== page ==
Here we examine if timber-framed housing could be the answer to the construction industry’s housing shortage and carbon footprint issues in Ireland.
Could increasing the use of one of the world’s oldest building materials be the answer to Ireland’s housing problems?
With the housing shortage crisis in full swing, and the environmental impact of the construction sector becoming more apparent every day, building more timber-framed homes could potentially address both these issues at once.
At bonkers.ie, we wanted to find out if timber-framed homes could offer us the solution Ireland badly needs, or if this prospect really is too good to be true.
What is a timber home?
A timber home is a dwelling where the primary load-bearing structure is made of timber.
There are two types of timber-frame construction: stick-built, which is built on site, or prefabricated which is built in a factory and erected on site.
People with these homes may opt to make it obvious they live in timber-framed homes, while others may decide to fully block and plaster it, meaning that you can not tell it is built with wooden frames.
What is the current housing climate in Ireland?
In 2022, under the Housing for All strategy, 29,852 homes were completed, exceeding the Government’s housing plan target for that year by 21.3%. However, Ireland is still facing a housing shortage. According to the Government, 33,000 homes need to be built each year between 2021 to 2030, to meet Irish citizens’ housing demands.
Brexit, COVID lockdowns, and the conflict in Ukraine have resulted in a shortage of construction materials and importation delays. This has caused inflation in building materials to skyrocket, with wholesale prices for construction products increasing by 16.2% over the 12 months of 2022 according to the Central Statistics Office (CSO). These prices are expected to rise even further once the Government’s new 5% concrete levy comes into effect. Labour costs have also increased during this period.
These increased building costs, coupled with long wait times for materials have caused construction times to increase, slowing down infrastructure.
Could timber-framed homes support the construction of homes here?
Yes, they could.
According to Coillte, Ireland’s largest producer of certified wood used for construction, the Irish timber industry can support the building of up to 44,000 homes a year, which surpasses the annual 33,000 goal set by the Government.
Currently, Ireland imports the majority of the timber used in construction from Scandinavia and North America. However, Coillte believes Ireland could be self-sufficient for all its construction timber as softwoods and conifers grow twice as fast here compared to the rest of Europe. This would remove the issue the construction industry faces regarding material shortages and importation delays.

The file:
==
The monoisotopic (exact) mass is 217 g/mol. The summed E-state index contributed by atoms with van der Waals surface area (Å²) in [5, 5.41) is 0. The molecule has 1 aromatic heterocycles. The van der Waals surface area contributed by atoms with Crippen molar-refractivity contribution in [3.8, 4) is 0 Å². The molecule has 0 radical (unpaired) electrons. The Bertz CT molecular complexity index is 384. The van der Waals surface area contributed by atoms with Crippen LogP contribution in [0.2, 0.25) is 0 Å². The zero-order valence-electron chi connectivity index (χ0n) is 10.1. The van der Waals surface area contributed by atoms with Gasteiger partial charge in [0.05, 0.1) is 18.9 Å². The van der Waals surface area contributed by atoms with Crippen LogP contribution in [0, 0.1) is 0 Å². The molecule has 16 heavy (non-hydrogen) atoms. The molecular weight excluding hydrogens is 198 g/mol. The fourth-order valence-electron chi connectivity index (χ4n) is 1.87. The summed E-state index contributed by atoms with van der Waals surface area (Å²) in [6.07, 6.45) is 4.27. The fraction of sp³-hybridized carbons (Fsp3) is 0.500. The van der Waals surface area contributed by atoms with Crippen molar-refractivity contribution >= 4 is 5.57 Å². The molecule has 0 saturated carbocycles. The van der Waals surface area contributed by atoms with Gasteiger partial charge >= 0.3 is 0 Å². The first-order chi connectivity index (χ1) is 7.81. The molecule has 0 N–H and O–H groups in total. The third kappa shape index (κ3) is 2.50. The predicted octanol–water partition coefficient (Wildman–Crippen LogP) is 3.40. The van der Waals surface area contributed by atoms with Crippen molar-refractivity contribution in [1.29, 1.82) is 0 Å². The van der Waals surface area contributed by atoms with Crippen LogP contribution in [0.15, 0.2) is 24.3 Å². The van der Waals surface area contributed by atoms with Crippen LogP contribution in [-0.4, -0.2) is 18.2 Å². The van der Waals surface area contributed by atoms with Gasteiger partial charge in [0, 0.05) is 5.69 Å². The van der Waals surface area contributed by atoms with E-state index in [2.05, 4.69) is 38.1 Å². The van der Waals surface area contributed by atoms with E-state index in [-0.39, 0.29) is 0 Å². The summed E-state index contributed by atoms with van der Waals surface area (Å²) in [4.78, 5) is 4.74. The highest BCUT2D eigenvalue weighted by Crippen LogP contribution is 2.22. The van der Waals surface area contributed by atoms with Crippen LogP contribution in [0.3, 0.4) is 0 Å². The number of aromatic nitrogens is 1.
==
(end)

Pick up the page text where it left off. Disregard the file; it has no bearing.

Can timber frame homes lower the environmental impact of the construction industry in Ireland?
Currently, the construction industry produces 37% of Ireland’s greenhouse gas emissions, 14% of which comes from emissions generated during the building process.
To meet the Government’s Climate Action Plan goals, the sector must lower its emissions by 51%, meaning more environmentally-friendly approaches and building habits need to be adopted. Using more timber products could offer the solution.
For instance, timber products are less energy intensive to manufacture than concrete and steel. As well as this, timber is a renewable and sustainable resource that is recyclable and could be sourced entirely from Ireland, lowering the carbon emissions and footprint associated with the transportation, manufacturing and use of materials.
If a more environmentally-friendly building approach is not undertaken, then the number of new homes being built may need to be limited to just 21,000 units a year to ensure the sector’s carbon emissions goal is met, says the Irish Green Building Council (IGBC).
Bearing all this in mind, let’s take a look at the advantages associated with using timber to build homes.
What are the advantages of timber-built homes?
- Quick construction time: As timber-framed homes are prefabricated, they only require one week to be constructed on-site. In comparison, steel-framed homes take two weeks, while masonry-framed ones take 8 weeks.
- Reduced site labour: Timber frames only require three carpenters and one crane operator to construct. Seeing that labour costs have increased by 9.9% in 2022, the need for fewer workers on-site is better for you economically. As well as this, with fewer people working on-site the chance of accidents is reduced.
It should also be noted that because timber frames are prefabricated before being constructed, a higher level of consistency between builds can be achieved.